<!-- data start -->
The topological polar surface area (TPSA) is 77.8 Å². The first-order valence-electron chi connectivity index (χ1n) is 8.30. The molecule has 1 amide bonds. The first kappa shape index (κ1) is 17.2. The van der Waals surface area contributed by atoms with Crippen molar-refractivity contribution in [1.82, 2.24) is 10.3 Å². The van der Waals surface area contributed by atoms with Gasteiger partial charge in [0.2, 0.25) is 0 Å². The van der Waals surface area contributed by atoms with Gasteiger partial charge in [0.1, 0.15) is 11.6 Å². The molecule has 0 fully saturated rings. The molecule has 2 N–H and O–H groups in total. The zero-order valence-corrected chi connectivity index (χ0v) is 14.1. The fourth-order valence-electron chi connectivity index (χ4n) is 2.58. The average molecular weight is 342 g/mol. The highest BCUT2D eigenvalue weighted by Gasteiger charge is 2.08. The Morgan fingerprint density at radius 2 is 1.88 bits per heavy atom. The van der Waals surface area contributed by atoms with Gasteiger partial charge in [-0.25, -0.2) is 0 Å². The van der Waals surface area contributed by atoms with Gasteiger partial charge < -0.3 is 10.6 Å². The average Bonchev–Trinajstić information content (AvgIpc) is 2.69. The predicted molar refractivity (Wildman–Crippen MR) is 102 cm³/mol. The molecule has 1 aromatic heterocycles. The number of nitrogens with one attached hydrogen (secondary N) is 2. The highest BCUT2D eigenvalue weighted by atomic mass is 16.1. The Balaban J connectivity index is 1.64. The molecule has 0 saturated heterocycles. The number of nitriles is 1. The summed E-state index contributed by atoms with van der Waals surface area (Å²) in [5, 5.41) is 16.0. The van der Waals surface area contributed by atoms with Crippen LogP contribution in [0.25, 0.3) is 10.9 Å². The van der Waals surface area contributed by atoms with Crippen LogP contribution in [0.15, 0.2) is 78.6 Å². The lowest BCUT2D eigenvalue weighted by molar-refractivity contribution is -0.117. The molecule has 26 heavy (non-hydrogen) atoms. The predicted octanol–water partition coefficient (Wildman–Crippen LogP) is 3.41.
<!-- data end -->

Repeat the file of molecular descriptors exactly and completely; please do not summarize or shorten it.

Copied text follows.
The topological polar surface area (TPSA) is 77.8 Å². The first-order valence-electron chi connectivity index (χ1n) is 8.30. The molecule has 1 amide bonds. The first kappa shape index (κ1) is 17.2. The van der Waals surface area contributed by atoms with Crippen molar-refractivity contribution in [1.82, 2.24) is 10.3 Å². The van der Waals surface area contributed by atoms with Gasteiger partial charge in [0.2, 0.25) is 0 Å². The van der Waals surface area contributed by atoms with Gasteiger partial charge in [0.1, 0.15) is 11.6 Å². The molecule has 0 fully saturated rings. The molecule has 2 N–H and O–H groups in total. The zero-order valence-corrected chi connectivity index (χ0v) is 14.1. The fourth-order valence-electron chi connectivity index (χ4n) is 2.58. The average molecular weight is 342 g/mol. The highest BCUT2D eigenvalue weighted by Gasteiger charge is 2.08. The Morgan fingerprint density at radius 2 is 1.88 bits per heavy atom. The van der Waals surface area contributed by atoms with Gasteiger partial charge in [-0.25, -0.2) is 0 Å². The van der Waals surface area contributed by atoms with Gasteiger partial charge < -0.3 is 10.6 Å². The average Bonchev–Trinajstić information content (AvgIpc) is 2.69. The predicted molar refractivity (Wildman–Crippen MR) is 102 cm³/mol. The molecule has 1 aromatic heterocycles. The number of nitrogens with one attached hydrogen (secondary N) is 2. The highest BCUT2D eigenvalue weighted by atomic mass is 16.1. The Balaban J connectivity index is 1.64. The molecule has 0 saturated heterocycles. The number of nitriles is 1. The summed E-state index contributed by atoms with van der Waals surface area (Å²) in [5, 5.41) is 16.0. The van der Waals surface area contributed by atoms with Crippen LogP contribution in [0.25, 0.3) is 10.9 Å². The van der Waals surface area contributed by atoms with Crippen LogP contribution in [0.15, 0.2) is 78.6 Å². The lowest BCUT2D eigenvalue weighted by molar-refractivity contribution is -0.117. The molecule has 26 heavy (non-hydrogen) atoms. The predicted octanol–water partition coefficient (Wildman–Crippen LogP) is 3.41.